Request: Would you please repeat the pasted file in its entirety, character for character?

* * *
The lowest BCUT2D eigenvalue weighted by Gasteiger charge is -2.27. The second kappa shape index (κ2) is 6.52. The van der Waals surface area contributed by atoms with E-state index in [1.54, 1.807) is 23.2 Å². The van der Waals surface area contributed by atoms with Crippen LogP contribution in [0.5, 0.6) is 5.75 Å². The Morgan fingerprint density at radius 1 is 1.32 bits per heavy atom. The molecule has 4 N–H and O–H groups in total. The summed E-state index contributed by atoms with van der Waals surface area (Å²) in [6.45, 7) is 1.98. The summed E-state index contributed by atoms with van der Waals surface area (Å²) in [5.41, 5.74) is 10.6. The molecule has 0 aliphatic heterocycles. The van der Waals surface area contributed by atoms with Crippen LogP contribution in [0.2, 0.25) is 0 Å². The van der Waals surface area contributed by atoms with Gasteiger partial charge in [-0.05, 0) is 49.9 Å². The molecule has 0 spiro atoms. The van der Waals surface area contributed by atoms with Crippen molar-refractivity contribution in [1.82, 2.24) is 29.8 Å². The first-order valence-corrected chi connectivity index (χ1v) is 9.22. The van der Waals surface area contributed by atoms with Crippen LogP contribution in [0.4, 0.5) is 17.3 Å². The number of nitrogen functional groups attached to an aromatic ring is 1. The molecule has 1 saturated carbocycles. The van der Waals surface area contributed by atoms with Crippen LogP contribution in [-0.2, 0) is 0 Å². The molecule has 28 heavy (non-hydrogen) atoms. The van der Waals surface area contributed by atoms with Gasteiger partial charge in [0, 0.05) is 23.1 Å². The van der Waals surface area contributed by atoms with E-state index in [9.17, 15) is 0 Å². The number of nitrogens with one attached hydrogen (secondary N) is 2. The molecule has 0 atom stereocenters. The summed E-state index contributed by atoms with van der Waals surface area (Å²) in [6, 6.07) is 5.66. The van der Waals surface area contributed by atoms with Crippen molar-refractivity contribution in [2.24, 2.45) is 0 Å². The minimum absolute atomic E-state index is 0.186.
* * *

The lowest BCUT2D eigenvalue weighted by Gasteiger charge is -2.27. The second kappa shape index (κ2) is 6.52. The van der Waals surface area contributed by atoms with E-state index in [1.54, 1.807) is 23.2 Å². The van der Waals surface area contributed by atoms with Crippen LogP contribution in [0.5, 0.6) is 5.75 Å². The Morgan fingerprint density at radius 1 is 1.32 bits per heavy atom. The molecule has 4 N–H and O–H groups in total. The summed E-state index contributed by atoms with van der Waals surface area (Å²) in [6.45, 7) is 1.98. The summed E-state index contributed by atoms with van der Waals surface area (Å²) in [5.41, 5.74) is 10.6. The molecule has 0 aliphatic heterocycles. The van der Waals surface area contributed by atoms with Crippen LogP contribution in [0.2, 0.25) is 0 Å². The van der Waals surface area contributed by atoms with Gasteiger partial charge in [-0.05, 0) is 49.9 Å². The molecule has 0 spiro atoms. The van der Waals surface area contributed by atoms with Crippen molar-refractivity contribution in [1.82, 2.24) is 29.8 Å². The first-order valence-corrected chi connectivity index (χ1v) is 9.22. The van der Waals surface area contributed by atoms with Crippen LogP contribution in [0.4, 0.5) is 17.3 Å². The number of nitrogen functional groups attached to an aromatic ring is 1. The molecule has 1 saturated carbocycles. The van der Waals surface area contributed by atoms with Crippen LogP contribution in [-0.2, 0) is 0 Å². The molecule has 28 heavy (non-hydrogen) atoms. The van der Waals surface area contributed by atoms with Gasteiger partial charge in [0, 0.05) is 23.1 Å². The van der Waals surface area contributed by atoms with E-state index in [9.17, 15) is 0 Å². The number of nitrogens with one attached hydrogen (secondary N) is 2. The molecule has 0 atom stereocenters. The summed E-state index contributed by atoms with van der Waals surface area (Å²) in [6, 6.07) is 5.66. The van der Waals surface area contributed by atoms with Crippen molar-refractivity contribution in [2.24, 2.45) is 0 Å². The minimum absolute atomic E-state index is 0.186.